Park is currently collecting lone star ticks from around their range to find out how regions, climate or other factors may impact the rate of AGS transmission.

Read More: How to Avoid This Common Misdiagnosis: What A Brown Recluse Bite Looks Like

How Does Lone Star Tick Disease Work?

Lone star ticks can pick up a sugar molecule called alpha-gal when they feed on hosts that have it in their bodies naturally. Ticks inject a large number of alpha-gal molecules into their hosts when they feed, in order to turn off parts of the hosts’ immune system. These molecules will remain in their saliva, which the insects can pass into the bodies of new hosts while feeding. Alpha-gal is found in most mammals, but not humans, fish, reptiles, or birds.

For those affected by AGS, the presence of alpha-gal in human blood can trigger an individual's immune system to flood their bodies with immunoglobulin E (IgE) antibodies, including anti-gal, which is tailored specifically to alpha-gal molecules. Researchers believe that something else in the saliva makes our blood more sensitive to alpha-gal, though they aren’t yet certain what that might be.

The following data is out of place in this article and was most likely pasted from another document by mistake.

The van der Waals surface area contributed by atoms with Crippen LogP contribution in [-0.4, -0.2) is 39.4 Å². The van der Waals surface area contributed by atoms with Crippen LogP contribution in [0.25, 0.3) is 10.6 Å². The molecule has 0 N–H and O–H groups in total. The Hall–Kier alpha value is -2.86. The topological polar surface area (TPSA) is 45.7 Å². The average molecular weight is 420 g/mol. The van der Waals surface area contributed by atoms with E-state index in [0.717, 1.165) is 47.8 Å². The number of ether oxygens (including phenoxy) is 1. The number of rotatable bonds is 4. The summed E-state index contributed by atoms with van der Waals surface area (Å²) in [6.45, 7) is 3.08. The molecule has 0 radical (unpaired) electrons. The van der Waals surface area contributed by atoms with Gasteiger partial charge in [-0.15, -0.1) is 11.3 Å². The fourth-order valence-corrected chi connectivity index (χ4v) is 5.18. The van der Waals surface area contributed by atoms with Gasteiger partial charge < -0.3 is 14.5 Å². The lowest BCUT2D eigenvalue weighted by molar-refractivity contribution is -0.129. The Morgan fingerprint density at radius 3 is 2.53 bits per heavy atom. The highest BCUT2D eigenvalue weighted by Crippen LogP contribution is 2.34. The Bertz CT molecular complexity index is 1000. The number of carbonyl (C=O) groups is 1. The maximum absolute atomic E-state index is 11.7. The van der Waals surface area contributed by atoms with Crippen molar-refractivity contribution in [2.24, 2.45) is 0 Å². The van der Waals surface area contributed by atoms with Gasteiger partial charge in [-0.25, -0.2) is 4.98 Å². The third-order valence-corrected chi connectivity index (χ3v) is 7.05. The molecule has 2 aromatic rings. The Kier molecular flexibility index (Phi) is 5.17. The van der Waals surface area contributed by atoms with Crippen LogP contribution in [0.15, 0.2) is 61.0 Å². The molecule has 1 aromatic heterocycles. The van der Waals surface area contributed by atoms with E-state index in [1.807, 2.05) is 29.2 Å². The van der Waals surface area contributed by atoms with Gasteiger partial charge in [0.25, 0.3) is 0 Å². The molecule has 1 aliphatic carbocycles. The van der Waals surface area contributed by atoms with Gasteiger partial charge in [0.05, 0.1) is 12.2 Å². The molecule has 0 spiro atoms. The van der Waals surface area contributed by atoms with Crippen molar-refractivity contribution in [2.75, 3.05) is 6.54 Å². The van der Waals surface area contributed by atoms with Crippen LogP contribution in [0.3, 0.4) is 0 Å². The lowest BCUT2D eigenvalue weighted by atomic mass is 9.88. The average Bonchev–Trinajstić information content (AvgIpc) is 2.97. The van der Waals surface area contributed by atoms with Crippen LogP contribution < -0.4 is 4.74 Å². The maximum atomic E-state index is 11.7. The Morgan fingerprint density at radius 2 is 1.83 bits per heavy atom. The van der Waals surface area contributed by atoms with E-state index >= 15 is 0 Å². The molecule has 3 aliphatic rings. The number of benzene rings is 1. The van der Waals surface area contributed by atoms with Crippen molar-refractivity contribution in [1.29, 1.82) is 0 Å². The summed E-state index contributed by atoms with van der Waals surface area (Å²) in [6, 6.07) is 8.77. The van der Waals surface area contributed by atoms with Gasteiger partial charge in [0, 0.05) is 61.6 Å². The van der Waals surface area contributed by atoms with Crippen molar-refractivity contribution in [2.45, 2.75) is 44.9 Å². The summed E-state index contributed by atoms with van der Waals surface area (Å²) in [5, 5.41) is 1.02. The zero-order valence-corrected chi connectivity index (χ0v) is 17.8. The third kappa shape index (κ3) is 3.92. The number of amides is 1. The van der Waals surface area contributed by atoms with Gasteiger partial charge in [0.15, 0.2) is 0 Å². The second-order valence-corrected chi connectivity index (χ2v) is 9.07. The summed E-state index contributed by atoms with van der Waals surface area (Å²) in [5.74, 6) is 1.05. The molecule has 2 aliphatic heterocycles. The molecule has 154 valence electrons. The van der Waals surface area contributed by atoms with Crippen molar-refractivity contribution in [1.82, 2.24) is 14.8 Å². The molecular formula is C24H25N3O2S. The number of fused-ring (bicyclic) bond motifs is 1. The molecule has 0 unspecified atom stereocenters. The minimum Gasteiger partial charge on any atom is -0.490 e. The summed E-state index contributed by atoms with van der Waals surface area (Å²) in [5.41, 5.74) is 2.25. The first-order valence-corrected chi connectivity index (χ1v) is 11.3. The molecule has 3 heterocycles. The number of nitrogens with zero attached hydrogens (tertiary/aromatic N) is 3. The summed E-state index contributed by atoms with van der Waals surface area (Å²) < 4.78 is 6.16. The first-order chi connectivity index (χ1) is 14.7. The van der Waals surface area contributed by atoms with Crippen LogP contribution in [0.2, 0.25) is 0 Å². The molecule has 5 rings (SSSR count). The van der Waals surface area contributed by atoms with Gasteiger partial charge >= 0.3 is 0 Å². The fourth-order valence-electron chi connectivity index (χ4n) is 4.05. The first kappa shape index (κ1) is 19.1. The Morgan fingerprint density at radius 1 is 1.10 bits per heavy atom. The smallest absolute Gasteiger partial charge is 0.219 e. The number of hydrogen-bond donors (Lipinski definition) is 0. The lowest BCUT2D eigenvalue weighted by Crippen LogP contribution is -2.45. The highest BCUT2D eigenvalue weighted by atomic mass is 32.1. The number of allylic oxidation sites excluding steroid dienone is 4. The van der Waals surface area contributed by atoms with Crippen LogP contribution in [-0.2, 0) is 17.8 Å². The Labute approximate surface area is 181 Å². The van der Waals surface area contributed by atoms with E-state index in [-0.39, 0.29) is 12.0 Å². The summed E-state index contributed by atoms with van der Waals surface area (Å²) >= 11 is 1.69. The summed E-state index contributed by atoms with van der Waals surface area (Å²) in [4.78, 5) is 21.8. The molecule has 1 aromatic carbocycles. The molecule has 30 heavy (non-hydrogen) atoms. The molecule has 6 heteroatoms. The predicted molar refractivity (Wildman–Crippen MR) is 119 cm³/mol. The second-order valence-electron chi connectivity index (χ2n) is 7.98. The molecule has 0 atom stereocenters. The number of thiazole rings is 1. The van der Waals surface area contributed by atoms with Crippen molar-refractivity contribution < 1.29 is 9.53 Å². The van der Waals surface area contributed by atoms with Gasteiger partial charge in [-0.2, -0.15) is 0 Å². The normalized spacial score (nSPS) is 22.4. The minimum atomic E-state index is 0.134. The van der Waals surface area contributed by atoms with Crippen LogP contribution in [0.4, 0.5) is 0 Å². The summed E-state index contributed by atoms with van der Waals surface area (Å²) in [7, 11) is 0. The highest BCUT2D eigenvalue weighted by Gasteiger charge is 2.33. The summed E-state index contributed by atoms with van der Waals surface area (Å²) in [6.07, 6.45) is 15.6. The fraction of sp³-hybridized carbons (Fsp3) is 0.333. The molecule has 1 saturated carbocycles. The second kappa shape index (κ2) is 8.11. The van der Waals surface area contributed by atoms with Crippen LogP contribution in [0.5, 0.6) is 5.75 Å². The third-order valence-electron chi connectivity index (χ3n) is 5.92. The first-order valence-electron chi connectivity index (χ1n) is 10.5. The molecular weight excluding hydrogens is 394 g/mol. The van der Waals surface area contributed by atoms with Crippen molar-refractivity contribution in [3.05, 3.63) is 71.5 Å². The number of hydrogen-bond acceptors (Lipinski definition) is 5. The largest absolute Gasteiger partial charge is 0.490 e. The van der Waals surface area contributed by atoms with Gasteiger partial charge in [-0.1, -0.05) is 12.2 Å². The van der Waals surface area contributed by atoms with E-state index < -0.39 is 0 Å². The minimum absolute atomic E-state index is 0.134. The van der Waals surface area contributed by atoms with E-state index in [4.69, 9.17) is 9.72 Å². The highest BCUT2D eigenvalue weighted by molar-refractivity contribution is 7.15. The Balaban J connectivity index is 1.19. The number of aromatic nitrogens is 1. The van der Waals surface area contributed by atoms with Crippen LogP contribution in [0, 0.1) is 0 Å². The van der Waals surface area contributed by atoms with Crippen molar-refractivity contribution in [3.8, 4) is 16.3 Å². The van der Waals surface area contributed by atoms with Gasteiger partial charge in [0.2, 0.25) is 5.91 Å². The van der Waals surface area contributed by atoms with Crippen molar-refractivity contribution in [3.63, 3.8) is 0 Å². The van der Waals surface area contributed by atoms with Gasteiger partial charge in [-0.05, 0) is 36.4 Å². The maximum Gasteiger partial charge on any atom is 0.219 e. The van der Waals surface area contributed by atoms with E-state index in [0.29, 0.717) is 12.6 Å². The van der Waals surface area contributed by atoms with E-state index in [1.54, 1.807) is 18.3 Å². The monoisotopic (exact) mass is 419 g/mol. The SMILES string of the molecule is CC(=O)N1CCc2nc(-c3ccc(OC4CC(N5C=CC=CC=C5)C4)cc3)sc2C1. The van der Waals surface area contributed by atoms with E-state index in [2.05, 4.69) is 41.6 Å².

“We believe that some components in the tick saliva, co-injected with the alpha-gal, turn on the immune systemic pathway sensitizing allergic reaction,” Park says.

At this point, the antibodies will reactivate every time people who are sensitive to this allergy consume meat that contains alpha-gal. Still, it doesn’t mean these individuals have to become vegetarian — usually, AGS patients can still consume chicken, fish and reptile meat. To avoid triggering symptoms, they just have to avoid pork, venison, beef, lamb, rabbit and other kinds of red meat.